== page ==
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Nearly 600 people died due to summer heat waves: BC Coroners Service

Vast majority occurred during June 25 to July 1 heat dome
Wildfire smoke fills the air and obstructs the view of the mountains as people continue to take part in outdoor activities in Sicamous B.C., on Thursday July 29, 2021. British Columbia is gearing up to respond to another heat wave by taking several steps including opening civic centres that would otherwise be closed so people can escape to a cool place if they lack air conditioning. THE CANADIAN PRESS/Jason Franson

Nearly 600 people died due to extreme heat this past summer, the BC Coroners Service reported Monday (Nov. 1).

The coroners service said that 595 people died between June 18 and Aug. 12, with the largest number of heat deaths – 526, or 88 per cent – occurring between June 25 and July 1. The deadliest days took place on June 29 with 231 deaths and June 28 with 131.

Monday’s report reveals a death toll higher than one released by the BC Coroners Service and the province at the end of July, when 569 people were reported to have died of heat-related reasons from June 20 to July 29.

Of the deaths recorded in the last week of June, nearly three-quarters happened in the Lower Mainland. Vancouver Coastal Health saw 120 deaths, while Fraser Health saw 273 deaths.

Across B.C., the death rate from the extreme heat was 10.1 per 100,000 residents, with people ages 70 and older accounting for 69 per cent of total fatalities. No one under the age of 19 died.

The deadliest areas were in Fraser North with a death rate of 17.4 per 100,0000, Fraser East at 15.1 per 100,000 and Vancouver at 13.7 per 100,000. Nearly all deaths – 96 per cent - occurred in a “residential setting.”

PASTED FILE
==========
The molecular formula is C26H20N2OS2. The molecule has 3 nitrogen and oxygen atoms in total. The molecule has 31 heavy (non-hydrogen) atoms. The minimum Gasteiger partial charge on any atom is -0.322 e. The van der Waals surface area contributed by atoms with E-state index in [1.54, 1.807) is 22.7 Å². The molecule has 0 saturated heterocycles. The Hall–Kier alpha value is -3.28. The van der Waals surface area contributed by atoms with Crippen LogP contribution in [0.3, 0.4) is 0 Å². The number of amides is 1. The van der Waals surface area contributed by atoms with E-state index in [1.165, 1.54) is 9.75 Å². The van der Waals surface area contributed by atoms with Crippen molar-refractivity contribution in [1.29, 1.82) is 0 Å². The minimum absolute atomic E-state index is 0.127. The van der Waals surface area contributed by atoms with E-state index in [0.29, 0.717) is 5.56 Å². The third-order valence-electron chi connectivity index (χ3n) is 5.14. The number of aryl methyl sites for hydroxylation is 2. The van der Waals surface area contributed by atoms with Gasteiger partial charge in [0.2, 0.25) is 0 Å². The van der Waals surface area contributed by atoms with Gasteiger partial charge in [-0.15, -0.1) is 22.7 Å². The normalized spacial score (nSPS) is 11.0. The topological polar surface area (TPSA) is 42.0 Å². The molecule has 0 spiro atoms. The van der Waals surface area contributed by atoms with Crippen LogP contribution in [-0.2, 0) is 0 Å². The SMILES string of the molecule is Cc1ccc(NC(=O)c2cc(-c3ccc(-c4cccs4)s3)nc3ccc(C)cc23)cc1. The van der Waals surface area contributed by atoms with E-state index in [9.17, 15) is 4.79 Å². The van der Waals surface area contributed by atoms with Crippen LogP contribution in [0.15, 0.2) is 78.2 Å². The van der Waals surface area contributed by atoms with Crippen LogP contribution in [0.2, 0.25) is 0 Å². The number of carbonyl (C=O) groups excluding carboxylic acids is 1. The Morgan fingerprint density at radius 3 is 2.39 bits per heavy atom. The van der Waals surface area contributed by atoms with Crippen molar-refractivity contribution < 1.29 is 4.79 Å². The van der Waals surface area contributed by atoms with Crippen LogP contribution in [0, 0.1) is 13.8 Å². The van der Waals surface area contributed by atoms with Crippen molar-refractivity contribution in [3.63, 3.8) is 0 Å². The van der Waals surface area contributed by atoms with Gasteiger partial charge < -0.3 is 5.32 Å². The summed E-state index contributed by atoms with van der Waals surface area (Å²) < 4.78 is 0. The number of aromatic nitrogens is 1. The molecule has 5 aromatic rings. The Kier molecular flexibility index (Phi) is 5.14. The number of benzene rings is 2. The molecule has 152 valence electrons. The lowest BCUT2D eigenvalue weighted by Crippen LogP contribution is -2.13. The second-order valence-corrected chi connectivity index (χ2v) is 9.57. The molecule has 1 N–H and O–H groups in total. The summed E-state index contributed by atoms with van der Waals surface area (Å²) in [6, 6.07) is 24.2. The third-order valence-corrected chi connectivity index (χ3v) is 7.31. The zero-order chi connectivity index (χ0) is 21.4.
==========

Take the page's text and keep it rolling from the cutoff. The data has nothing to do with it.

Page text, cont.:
Deaths were split mostly evenly by gender, with 51 per cent of those who passed away being female and 49 per cent being male.

The BC Coroners Service said that it expects to complete individual investigations into each of the 595 deaths by early 2022, at which time a death review panel will release recommendations on how to prevent future heat-related fatalities.

“The BC Coroners Service is committed to gathering as much information as possible about each of these deaths to inform future, evidence-based prevention efforts” said Lisa Lapointe, chief coroner. “I extend my sincere condolences to all of those who lost a loved one as a result of last summer’s unprecedented heat dome. By identifying patterns and factors in the tragic deaths that occurred unexpectedly last summer, our province will be in a better position to prevent future similar tragedies.”

READ MORE: Heat wave marked by unusually high night time temperatures

READ MORE: Horgan defends province’s efforts to prevent deaths in heat wave as fatalities spike


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